Annex 4 - compilation of approaches

Lean in healthcare

Lean thinking is an approach to improvement developed at Toyota in the 1950s to create the Toyota Production System. It is a strategic approach that focuses on dramatically improving flow in the value stream and eliminating waste. It initially came to prominence in health and care systems through The Productive Series: Releasing time to care, a programme developed by the NHS institute for Innovation and Improvement.

Lean is typically a team process involving many people across an organisation. The Virginia Mason Medical Center in Seattle, Washington has been using lean management principles since 2002. By working to eliminate waste, they have created more capacity in existing programmes and practices so that planned expansions were scrapped, saving significant capital expenses. Using lean principles, staff, providers and patients have continuously improved or redesigned processes to eliminate waste, reduce rework and improve quality. Five UK Trusts are now piloting Virginia Mason's approach.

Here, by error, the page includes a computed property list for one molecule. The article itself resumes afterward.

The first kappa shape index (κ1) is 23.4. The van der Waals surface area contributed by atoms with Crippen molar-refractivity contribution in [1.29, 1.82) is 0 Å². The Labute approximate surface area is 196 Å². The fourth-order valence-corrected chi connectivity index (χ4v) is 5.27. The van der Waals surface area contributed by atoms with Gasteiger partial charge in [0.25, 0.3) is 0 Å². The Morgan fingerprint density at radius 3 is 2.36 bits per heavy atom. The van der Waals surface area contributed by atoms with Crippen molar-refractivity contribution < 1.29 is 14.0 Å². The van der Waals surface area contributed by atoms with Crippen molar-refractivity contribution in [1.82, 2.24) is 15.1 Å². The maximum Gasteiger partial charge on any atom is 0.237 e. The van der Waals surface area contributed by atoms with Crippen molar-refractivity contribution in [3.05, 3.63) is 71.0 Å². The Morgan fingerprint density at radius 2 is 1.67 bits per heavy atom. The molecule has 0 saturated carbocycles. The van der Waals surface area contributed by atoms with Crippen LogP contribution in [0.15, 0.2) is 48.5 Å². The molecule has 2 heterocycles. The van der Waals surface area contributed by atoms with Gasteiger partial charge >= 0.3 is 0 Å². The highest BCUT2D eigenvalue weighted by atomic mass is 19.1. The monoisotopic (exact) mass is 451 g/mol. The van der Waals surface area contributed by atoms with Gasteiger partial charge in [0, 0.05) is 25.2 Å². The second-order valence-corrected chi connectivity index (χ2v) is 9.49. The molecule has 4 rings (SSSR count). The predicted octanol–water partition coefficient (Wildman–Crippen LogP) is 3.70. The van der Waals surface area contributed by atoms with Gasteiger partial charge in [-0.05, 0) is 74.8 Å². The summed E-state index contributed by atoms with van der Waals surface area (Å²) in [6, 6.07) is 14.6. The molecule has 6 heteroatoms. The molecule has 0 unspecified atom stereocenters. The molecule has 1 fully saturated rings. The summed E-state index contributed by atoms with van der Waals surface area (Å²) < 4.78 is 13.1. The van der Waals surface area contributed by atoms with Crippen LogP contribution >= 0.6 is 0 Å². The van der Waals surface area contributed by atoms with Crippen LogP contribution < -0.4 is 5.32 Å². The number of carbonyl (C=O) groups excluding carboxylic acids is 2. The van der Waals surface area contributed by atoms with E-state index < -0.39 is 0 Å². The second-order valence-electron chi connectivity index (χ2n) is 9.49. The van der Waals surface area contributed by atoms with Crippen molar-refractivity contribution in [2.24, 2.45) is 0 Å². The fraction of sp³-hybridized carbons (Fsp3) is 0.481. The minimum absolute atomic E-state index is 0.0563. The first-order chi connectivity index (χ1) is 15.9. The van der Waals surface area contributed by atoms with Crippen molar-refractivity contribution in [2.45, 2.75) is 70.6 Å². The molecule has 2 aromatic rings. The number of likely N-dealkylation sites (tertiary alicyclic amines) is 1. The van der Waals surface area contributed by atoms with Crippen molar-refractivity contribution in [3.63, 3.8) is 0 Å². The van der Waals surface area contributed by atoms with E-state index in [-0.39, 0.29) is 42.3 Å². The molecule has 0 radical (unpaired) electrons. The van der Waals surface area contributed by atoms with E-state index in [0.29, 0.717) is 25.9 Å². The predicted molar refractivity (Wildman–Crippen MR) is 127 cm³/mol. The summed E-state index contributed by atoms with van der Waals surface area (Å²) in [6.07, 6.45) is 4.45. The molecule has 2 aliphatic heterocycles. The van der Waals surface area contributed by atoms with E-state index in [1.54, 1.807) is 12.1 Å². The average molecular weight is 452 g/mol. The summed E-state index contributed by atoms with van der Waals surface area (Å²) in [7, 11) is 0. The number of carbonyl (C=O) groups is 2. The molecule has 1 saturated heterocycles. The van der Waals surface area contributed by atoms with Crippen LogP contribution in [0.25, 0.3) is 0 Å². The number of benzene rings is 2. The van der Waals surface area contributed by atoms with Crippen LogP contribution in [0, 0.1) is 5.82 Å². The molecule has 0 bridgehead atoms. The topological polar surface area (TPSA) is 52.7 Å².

Lean thinking is founded on five principles designed to:

  • specify the value desired by the patient
  • map the value stream and identify those steps that do not create value
  • create a smooth flow through the value-added steps
  • establish pull between the steps
  • seek perfection so that the number of steps and the amount of time and information needed to serve the patient are minimised.

In essence, it focuses on improving patient flow, reducing opportunities for error, developing standards and engaging teams in improvement. It is increasingly used in conjunction with Six Sigma.

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